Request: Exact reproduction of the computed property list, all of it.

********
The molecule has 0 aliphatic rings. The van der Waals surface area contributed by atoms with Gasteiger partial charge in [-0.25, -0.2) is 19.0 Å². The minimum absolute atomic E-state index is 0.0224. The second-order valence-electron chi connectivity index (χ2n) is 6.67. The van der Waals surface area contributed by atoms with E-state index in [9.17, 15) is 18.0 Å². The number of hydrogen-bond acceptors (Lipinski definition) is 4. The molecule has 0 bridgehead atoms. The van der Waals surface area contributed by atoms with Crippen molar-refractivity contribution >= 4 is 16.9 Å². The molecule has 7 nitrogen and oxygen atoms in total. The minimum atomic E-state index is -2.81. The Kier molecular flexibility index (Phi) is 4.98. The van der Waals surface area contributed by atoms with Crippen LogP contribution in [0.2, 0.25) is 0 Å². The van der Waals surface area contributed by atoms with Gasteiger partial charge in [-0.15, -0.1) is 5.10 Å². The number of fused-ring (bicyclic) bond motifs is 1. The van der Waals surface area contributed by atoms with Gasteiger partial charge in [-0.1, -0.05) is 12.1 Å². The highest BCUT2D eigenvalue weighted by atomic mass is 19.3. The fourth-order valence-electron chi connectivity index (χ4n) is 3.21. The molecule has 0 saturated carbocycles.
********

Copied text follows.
The molecule has 0 aliphatic rings. The van der Waals surface area contributed by atoms with Gasteiger partial charge in [-0.25, -0.2) is 19.0 Å². The minimum absolute atomic E-state index is 0.0224. The second-order valence-electron chi connectivity index (χ2n) is 6.67. The van der Waals surface area contributed by atoms with E-state index in [9.17, 15) is 18.0 Å². The number of hydrogen-bond acceptors (Lipinski definition) is 4. The molecule has 0 bridgehead atoms. The van der Waals surface area contributed by atoms with Crippen molar-refractivity contribution >= 4 is 16.9 Å². The molecule has 7 nitrogen and oxygen atoms in total. The minimum atomic E-state index is -2.81. The Kier molecular flexibility index (Phi) is 4.98. The van der Waals surface area contributed by atoms with Crippen LogP contribution in [0.2, 0.25) is 0 Å². The van der Waals surface area contributed by atoms with Gasteiger partial charge in [-0.15, -0.1) is 5.10 Å². The number of fused-ring (bicyclic) bond motifs is 1. The van der Waals surface area contributed by atoms with Gasteiger partial charge in [-0.1, -0.05) is 12.1 Å². The highest BCUT2D eigenvalue weighted by atomic mass is 19.3. The fourth-order valence-electron chi connectivity index (χ4n) is 3.21. The molecule has 0 saturated carbocycles.